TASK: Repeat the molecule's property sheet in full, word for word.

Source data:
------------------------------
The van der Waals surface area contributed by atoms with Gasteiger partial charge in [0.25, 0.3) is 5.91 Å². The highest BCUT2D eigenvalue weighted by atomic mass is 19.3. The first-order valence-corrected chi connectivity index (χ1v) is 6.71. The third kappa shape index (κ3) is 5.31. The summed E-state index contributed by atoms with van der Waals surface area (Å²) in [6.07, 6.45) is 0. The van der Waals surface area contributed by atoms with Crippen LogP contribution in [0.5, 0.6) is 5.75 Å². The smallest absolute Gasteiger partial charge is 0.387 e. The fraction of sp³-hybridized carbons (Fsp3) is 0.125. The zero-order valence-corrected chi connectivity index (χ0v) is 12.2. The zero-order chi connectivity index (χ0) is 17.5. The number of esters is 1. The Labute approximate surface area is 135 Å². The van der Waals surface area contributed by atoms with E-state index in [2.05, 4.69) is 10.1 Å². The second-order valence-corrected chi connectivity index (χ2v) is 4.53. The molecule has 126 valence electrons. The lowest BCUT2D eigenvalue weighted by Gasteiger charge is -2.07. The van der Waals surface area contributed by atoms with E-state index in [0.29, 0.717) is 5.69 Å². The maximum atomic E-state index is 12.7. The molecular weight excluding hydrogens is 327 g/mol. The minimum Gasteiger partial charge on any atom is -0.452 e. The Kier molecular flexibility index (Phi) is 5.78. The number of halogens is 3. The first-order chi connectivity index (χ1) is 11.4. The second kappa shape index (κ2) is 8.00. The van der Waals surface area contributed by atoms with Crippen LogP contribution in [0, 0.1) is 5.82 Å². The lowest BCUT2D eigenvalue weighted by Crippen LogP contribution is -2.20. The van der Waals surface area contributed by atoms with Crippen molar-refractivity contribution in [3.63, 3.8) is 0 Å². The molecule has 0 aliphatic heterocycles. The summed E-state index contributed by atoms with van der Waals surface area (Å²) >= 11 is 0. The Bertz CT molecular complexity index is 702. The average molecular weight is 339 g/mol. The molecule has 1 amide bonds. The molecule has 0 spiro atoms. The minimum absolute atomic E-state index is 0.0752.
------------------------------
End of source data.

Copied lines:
The van der Waals surface area contributed by atoms with Gasteiger partial charge in [0.25, 0.3) is 5.91 Å². The highest BCUT2D eigenvalue weighted by atomic mass is 19.3. The first-order valence-corrected chi connectivity index (χ1v) is 6.71. The third kappa shape index (κ3) is 5.31. The summed E-state index contributed by atoms with van der Waals surface area (Å²) in [6.07, 6.45) is 0. The van der Waals surface area contributed by atoms with Crippen LogP contribution in [0.5, 0.6) is 5.75 Å². The smallest absolute Gasteiger partial charge is 0.387 e. The fraction of sp³-hybridized carbons (Fsp3) is 0.125. The zero-order valence-corrected chi connectivity index (χ0v) is 12.2. The zero-order chi connectivity index (χ0) is 17.5. The number of esters is 1. The Labute approximate surface area is 135 Å². The van der Waals surface area contributed by atoms with E-state index in [2.05, 4.69) is 10.1 Å². The second-order valence-corrected chi connectivity index (χ2v) is 4.53. The molecule has 126 valence electrons. The lowest BCUT2D eigenvalue weighted by Gasteiger charge is -2.07. The van der Waals surface area contributed by atoms with E-state index in [0.29, 0.717) is 5.69 Å². The maximum atomic E-state index is 12.7. The molecular weight excluding hydrogens is 327 g/mol. The minimum Gasteiger partial charge on any atom is -0.452 e. The Kier molecular flexibility index (Phi) is 5.78. The number of halogens is 3. The first-order chi connectivity index (χ1) is 11.4. The second kappa shape index (κ2) is 8.00. The van der Waals surface area contributed by atoms with Crippen LogP contribution in [0, 0.1) is 5.82 Å². The lowest BCUT2D eigenvalue weighted by Crippen LogP contribution is -2.20. The van der Waals surface area contributed by atoms with Crippen molar-refractivity contribution in [3.63, 3.8) is 0 Å². The molecule has 0 aliphatic heterocycles. The summed E-state index contributed by atoms with van der Waals surface area (Å²) >= 11 is 0. The Bertz CT molecular complexity index is 702. The average molecular weight is 339 g/mol. The molecule has 1 amide bonds. The molecule has 0 spiro atoms. The minimum absolute atomic E-state index is 0.0752.